Programming

Golf Channel Plays 'Golf in America'

Network also on track to fix Charles Barkley’s swing in series set for March 2 debut 2/16/2009 01:00:00 AM Eastern

The Golf Channel is teeing up a new documentary series that co-producer Tom Farrell hopes will be the golf version of HBO's Real Sports.

Golf in America will bow April 11 for the first of its 10 half-hour installments. Produced by Farrell and Steve Rotfeld under their independent banner, WorkShop, the first episode will focus on the Memphis-area course purchased by Justin Timberlake.

The Big Creek Golf Course was targeted for residential development, and since Timberlake had a sentimental attachment to it—his stepdad took him there when he was a toddler—he bought it for $800,000 and is renovating the course. It will be an eco-friendly renovation and is scheduled to open this summer.

The second episode is about the Prison View golf course at Louisiana State Penitentiary, where the prisoners tend the greens but are not permitted to play.

WorkShop is also behind the upcoming show The Haney Project, which features Tiger Woods' swing coach, Hank Haney, trying to fix Charles Barkley's swing. “It's like that show Intervention,” Rotfeld says. “You have to reach the bottom in order to seek help.”

The series, which began shooting last August, will debut March 2 with the first of its six half-hours plus a one-hour finale, which is to feature Barkley as a much-transformed golfer. That finale has yet to be filmed.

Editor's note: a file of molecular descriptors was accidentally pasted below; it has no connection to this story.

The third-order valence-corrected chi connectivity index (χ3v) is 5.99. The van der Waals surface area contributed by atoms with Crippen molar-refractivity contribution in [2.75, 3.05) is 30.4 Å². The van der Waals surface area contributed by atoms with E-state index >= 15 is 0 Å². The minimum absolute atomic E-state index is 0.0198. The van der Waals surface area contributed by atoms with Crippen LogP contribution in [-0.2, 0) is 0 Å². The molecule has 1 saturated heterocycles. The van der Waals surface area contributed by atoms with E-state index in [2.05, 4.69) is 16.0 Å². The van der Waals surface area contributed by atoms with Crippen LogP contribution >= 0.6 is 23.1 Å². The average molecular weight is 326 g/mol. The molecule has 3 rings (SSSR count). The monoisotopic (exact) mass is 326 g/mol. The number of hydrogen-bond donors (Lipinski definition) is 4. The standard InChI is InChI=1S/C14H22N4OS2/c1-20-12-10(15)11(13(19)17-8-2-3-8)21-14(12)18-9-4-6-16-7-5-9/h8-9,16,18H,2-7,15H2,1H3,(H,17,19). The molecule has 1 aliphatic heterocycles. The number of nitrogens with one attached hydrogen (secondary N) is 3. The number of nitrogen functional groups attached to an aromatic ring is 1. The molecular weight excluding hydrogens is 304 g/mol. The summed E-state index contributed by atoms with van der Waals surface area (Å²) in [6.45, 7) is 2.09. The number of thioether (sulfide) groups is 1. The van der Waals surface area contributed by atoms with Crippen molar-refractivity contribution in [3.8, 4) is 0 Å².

Rotfeld notes that Barkley's recent DUI arrest (which prompted a suspension from his duties on TNT's Inside the NBA) caused only a minor hiccup in his work with Haney. “It slowed us down for 30 days because he was going under the radar,” Rotfeld says. “But he's back in the saddle.”

The Haney Project will get a cross-platform promotional push via Web vignettes on TNT's site. But what really needs help is Barkley's swing.

In the show, Haney pronounced it a “disaster.” Woods can be seen online gleefully imitating Barkley's stuttering swing. And Barkley himself admits that he is “choking like a dog.”

“We want it to be wrapped up with a nice bow on it,” says Farrell of the finale. “But we can't predict how it's going to end.”

As for the Golf Channel, both new shows play into its strategy of sprinkling in a dose of celebrity with all of the instruction and live-event coverage. “We've really tapped into the celebrity aspect [of instruction],” says Jay Kossoff, the network's VP of original productions. “We see the Haney/Barkley combination as certainly a kickoff point to doing more of this type of programming.”

The network will also begin a new season of Playing Lessons on April 13, featuring a roster of A-listers including Mark Wahlberg, Clint Eastwood, Johnny Damon, Luke Wilson and Julius Erving. “The lessons, regardless of who's getting them, all relate to every golfer out there,” Kossoff adds, “so instruction disguised as an entertainment show is proving to be a lot of fun and very watchable.”

September
October